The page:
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Commentary: Wal-Mart Needs to Answer Questions about Allegany Super Center

By Mike Blumenthal

Allegany, NY – When at a recent Allegany Town Planning Board meeting listening to Wal-Marts' preliminary plan for expansion, I was asked if I was opposed to the Wal-Mart proposal to build an additional 102,000 square feet of space to house groceries. My response was that I was in favor of community development that fostered community.

Exactly what does that mean? I am in favor of maintaining our rural way of life; I am in favor of having a business climate in which small business operators can survive and thrive; I am in favor of maintaining a balance and respect for our natural surroundings; I am in favor of having jobs that pay a living wage so that workers can meet their monthly budget and retirement needs; I am in favor of jobs that offer health insurance.

Why do I want these things?

Because I want a sustainable community, a community that offers its residents a quality of life and leisure that is meaningful and fair.

Businesses build in a community with the express permission of that community. The business needs what the community has to offer: good roads, utilities, sewers, educated workers, a health care system. As a community we have always offered a certain quid pro quo for the right of businesses to make their profit here: Respect our laws, respect our citizens, respect our environment and we will allow you to make a profit. The reason for this is that the ultimate goal of our community should be the greatest good to the greatest number of its residents. So the answer to the question "Am I against Wal-Mart developing a huge grocery store" is: if Wal-Mart can demonstrate that they will provide living wages, are not coming to town to put other hard working businesses out of business, do provide reasonable health care for their workers, won t disrespect our laws and will contribute to our rural way of life, they are welcome. Otherwise, they should not develop here.

These standards for a livable community should be the standards for any development. Sometimes compromise is necessary as the gains to the community in one area may be offset by losses in other. For example we might accept more traffic congestion if it meant a gain of 300 living wage jobs and an environment where our small businesses could fairly compete. These are the questions that the planning process is meant to ask of any new development.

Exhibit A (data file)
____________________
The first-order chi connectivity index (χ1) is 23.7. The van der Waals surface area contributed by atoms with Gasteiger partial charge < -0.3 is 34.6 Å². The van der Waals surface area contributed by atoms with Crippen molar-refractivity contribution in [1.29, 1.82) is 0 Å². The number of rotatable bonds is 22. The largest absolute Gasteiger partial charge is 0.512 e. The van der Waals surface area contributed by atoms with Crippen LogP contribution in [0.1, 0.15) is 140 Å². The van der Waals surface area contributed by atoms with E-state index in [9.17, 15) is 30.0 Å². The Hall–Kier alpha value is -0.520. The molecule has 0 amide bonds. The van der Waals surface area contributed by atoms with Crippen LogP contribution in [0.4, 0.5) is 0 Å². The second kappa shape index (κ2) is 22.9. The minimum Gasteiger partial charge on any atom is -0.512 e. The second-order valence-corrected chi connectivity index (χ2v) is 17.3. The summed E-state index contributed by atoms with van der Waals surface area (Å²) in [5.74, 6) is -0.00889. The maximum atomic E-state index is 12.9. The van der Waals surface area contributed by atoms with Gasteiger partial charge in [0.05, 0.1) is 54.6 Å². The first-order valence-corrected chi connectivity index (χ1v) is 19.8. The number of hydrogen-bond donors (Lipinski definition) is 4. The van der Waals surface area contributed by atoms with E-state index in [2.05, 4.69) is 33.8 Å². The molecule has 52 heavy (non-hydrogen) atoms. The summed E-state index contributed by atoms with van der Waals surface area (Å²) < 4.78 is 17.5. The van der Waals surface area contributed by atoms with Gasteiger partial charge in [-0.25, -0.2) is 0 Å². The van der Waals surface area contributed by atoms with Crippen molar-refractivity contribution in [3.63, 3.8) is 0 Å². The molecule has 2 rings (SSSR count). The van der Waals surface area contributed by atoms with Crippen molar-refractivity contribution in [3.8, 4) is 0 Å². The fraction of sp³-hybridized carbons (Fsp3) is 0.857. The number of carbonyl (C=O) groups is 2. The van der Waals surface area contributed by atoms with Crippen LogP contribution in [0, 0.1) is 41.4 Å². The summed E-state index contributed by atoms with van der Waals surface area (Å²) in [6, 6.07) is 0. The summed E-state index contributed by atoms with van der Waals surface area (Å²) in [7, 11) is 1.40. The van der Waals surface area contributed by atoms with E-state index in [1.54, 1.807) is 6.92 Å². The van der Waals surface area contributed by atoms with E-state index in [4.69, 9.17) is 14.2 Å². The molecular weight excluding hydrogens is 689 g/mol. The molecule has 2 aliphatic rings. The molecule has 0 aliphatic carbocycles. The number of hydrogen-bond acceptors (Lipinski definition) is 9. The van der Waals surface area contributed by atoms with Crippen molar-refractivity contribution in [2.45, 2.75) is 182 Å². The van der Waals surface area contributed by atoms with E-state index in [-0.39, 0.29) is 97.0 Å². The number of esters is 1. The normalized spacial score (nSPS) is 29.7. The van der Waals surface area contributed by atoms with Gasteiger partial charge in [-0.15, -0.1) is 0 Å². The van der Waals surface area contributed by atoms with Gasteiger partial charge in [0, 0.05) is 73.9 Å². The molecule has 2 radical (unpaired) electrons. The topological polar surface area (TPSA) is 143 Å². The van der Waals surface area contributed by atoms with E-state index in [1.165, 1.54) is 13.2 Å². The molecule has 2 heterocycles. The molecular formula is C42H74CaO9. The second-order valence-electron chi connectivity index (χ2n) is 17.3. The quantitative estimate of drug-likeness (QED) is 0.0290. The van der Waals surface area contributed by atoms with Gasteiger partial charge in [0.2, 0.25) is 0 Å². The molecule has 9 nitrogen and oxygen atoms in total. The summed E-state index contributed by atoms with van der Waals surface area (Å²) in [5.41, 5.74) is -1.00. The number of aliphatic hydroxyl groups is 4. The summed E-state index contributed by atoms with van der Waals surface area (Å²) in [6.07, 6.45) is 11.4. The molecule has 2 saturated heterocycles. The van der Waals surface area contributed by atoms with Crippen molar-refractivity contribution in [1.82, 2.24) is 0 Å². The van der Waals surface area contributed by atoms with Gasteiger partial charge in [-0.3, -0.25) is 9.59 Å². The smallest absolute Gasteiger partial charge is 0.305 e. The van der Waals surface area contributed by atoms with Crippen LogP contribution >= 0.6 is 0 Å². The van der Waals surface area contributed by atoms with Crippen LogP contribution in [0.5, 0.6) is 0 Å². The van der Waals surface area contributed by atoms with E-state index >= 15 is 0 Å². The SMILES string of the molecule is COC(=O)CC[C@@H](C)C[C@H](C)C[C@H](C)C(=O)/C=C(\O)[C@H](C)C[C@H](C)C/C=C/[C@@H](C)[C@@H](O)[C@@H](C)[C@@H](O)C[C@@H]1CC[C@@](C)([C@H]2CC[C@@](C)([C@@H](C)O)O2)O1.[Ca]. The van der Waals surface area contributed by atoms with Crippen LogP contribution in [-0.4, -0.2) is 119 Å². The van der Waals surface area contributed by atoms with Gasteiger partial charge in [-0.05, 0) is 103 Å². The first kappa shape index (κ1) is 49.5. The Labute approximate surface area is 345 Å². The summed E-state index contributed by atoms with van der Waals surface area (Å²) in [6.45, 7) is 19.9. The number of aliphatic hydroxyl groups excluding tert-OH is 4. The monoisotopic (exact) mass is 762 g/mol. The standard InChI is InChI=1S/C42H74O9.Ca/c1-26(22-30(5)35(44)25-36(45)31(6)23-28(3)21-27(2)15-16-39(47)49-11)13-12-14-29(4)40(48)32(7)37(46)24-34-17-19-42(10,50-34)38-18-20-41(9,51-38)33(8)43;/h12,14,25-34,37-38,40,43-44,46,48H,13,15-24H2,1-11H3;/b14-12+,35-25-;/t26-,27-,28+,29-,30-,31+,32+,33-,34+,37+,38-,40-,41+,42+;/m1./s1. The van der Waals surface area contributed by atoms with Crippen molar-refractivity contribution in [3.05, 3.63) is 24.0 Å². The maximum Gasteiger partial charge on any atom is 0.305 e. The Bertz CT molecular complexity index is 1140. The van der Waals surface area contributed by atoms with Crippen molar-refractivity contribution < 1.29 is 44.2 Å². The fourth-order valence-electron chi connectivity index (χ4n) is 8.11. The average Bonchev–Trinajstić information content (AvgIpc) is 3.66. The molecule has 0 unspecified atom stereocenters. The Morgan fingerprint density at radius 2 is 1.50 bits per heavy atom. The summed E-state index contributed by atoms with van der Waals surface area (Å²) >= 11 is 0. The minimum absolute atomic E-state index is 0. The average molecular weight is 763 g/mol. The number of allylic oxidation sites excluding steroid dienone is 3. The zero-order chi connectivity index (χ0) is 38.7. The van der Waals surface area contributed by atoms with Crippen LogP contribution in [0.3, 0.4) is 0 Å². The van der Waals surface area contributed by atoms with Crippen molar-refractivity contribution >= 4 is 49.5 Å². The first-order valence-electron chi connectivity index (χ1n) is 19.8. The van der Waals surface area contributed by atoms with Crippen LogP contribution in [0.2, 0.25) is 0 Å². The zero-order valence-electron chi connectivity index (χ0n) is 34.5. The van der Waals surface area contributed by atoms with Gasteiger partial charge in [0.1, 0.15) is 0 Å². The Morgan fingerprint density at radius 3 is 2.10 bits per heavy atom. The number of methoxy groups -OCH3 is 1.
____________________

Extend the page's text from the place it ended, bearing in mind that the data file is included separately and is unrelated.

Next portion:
Our government officials are charged with taking a hard look at any new development to see whether it fits our plans for the future and respects our environmental laws. They are tasked with allowing the citizenry to be actively engaged in that process and to allow them to raise these and other issues in regards to development. That is as it should be.

Wal-Mart should be held to these same standards. But the burden of proof is to a large extent on them. They need to clearly demonstrate that they can meet these community standards and they need to do so while respecting our community and its leaders.

There are a number of hard questions that need to be asked. If Wal-Mart adds one hundred thousand square feet of grocery space won t it be driving other grocery stores out of business? If that occurs will it lead to significant displacements of workers with decent benefits? Will it lead to abandonment of other properties? Will this development lead to the destruction of communities like Park Street that are still vibrant despite the past ten years of neighboring development? What will State Street be like to drive down, once Wal-Mart adds 50% more cars to the mix? Will our health care system and county welfare system be further stressed by increased utilization of their services by under paid workers without healthcare insurance? Will our downtowns in Allegany and Olean continue to deteriorate?

I do not know the answers to the above questions, but they need to be asked. They need to be honestly answered before I can say whether I am in favor of or oppose a Wal-Mart building such a large grocery store. These are questions that every citizen of our town needs to ask, has a right to ask, should ask and should expect to be answered.

Listener-Commentator Mike Blumenthal is a long-time resident of Allegany.